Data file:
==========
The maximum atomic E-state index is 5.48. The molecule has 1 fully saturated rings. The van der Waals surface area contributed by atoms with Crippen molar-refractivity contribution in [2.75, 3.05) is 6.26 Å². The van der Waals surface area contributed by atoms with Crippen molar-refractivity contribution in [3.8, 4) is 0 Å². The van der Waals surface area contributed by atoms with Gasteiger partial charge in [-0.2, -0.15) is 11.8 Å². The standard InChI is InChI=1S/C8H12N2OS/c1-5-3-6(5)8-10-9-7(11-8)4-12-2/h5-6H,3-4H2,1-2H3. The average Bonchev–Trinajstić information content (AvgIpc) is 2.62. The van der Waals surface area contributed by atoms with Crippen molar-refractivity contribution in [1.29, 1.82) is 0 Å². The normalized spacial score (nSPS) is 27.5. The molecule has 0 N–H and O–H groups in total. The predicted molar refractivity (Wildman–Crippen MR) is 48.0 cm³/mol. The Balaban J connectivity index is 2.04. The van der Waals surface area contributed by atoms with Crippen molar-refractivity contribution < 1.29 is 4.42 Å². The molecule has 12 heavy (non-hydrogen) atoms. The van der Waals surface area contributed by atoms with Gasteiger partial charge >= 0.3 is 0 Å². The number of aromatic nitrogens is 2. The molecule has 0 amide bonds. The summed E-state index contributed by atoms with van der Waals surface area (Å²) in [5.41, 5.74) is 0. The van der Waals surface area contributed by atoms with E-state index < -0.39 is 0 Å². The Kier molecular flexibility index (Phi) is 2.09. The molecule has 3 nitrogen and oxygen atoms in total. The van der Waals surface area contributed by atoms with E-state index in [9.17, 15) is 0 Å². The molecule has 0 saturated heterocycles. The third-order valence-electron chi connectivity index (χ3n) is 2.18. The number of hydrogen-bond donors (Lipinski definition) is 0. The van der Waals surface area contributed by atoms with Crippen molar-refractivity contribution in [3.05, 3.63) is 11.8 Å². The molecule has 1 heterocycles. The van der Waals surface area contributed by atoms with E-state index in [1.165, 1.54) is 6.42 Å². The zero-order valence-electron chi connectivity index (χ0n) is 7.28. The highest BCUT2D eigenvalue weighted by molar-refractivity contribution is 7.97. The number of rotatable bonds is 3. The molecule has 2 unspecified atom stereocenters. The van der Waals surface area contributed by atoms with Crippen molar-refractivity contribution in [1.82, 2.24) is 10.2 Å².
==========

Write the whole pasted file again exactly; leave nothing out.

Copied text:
The maximum atomic E-state index is 5.48. The molecule has 1 fully saturated rings. The van der Waals surface area contributed by atoms with Crippen molar-refractivity contribution in [2.75, 3.05) is 6.26 Å². The van der Waals surface area contributed by atoms with Crippen molar-refractivity contribution in [3.8, 4) is 0 Å². The van der Waals surface area contributed by atoms with Gasteiger partial charge in [-0.2, -0.15) is 11.8 Å². The standard InChI is InChI=1S/C8H12N2OS/c1-5-3-6(5)8-10-9-7(11-8)4-12-2/h5-6H,3-4H2,1-2H3. The average Bonchev–Trinajstić information content (AvgIpc) is 2.62. The van der Waals surface area contributed by atoms with Crippen molar-refractivity contribution in [1.29, 1.82) is 0 Å². The normalized spacial score (nSPS) is 27.5. The molecule has 0 N–H and O–H groups in total. The predicted molar refractivity (Wildman–Crippen MR) is 48.0 cm³/mol. The Balaban J connectivity index is 2.04. The van der Waals surface area contributed by atoms with Crippen molar-refractivity contribution < 1.29 is 4.42 Å². The molecule has 12 heavy (non-hydrogen) atoms. The van der Waals surface area contributed by atoms with Gasteiger partial charge >= 0.3 is 0 Å². The number of aromatic nitrogens is 2. The molecule has 0 amide bonds. The summed E-state index contributed by atoms with van der Waals surface area (Å²) in [5.41, 5.74) is 0. The van der Waals surface area contributed by atoms with E-state index < -0.39 is 0 Å². The Kier molecular flexibility index (Phi) is 2.09. The molecule has 3 nitrogen and oxygen atoms in total. The van der Waals surface area contributed by atoms with E-state index in [9.17, 15) is 0 Å². The molecule has 0 saturated heterocycles. The third-order valence-electron chi connectivity index (χ3n) is 2.18. The number of hydrogen-bond donors (Lipinski definition) is 0. The van der Waals surface area contributed by atoms with Crippen molar-refractivity contribution in [3.05, 3.63) is 11.8 Å². The molecule has 1 heterocycles. The van der Waals surface area contributed by atoms with E-state index in [1.165, 1.54) is 6.42 Å². The zero-order valence-electron chi connectivity index (χ0n) is 7.28. The highest BCUT2D eigenvalue weighted by molar-refractivity contribution is 7.97. The number of rotatable bonds is 3. The molecule has 2 unspecified atom stereocenters. The van der Waals surface area contributed by atoms with Crippen molar-refractivity contribution in [1.82, 2.24) is 10.2 Å².